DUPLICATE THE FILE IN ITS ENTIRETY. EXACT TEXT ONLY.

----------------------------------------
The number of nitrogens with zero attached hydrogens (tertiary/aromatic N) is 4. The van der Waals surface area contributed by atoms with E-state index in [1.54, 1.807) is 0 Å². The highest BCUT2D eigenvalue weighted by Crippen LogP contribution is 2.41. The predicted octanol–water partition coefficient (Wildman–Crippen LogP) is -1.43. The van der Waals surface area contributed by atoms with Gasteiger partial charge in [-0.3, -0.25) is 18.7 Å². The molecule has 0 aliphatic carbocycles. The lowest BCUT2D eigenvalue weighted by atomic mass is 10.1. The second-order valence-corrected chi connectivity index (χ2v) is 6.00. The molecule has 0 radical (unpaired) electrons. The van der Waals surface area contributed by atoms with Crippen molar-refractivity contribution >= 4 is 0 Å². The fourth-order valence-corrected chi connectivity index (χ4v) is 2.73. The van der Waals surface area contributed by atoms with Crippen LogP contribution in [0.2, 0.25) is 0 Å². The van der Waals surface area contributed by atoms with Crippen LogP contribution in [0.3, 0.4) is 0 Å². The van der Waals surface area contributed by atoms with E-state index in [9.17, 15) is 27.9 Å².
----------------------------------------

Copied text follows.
The number of nitrogens with zero attached hydrogens (tertiary/aromatic N) is 4. The van der Waals surface area contributed by atoms with E-state index in [1.54, 1.807) is 0 Å². The highest BCUT2D eigenvalue weighted by Crippen LogP contribution is 2.41. The predicted octanol–water partition coefficient (Wildman–Crippen LogP) is -1.43. The van der Waals surface area contributed by atoms with Gasteiger partial charge in [-0.3, -0.25) is 18.7 Å². The molecule has 0 aliphatic carbocycles. The lowest BCUT2D eigenvalue weighted by atomic mass is 10.1. The second-order valence-corrected chi connectivity index (χ2v) is 6.00. The molecule has 0 radical (unpaired) electrons. The van der Waals surface area contributed by atoms with Crippen molar-refractivity contribution >= 4 is 0 Å². The fourth-order valence-corrected chi connectivity index (χ4v) is 2.73. The van der Waals surface area contributed by atoms with Crippen LogP contribution in [0.2, 0.25) is 0 Å². The van der Waals surface area contributed by atoms with Crippen LogP contribution in [0.3, 0.4) is 0 Å². The van der Waals surface area contributed by atoms with E-state index in [9.17, 15) is 27.9 Å².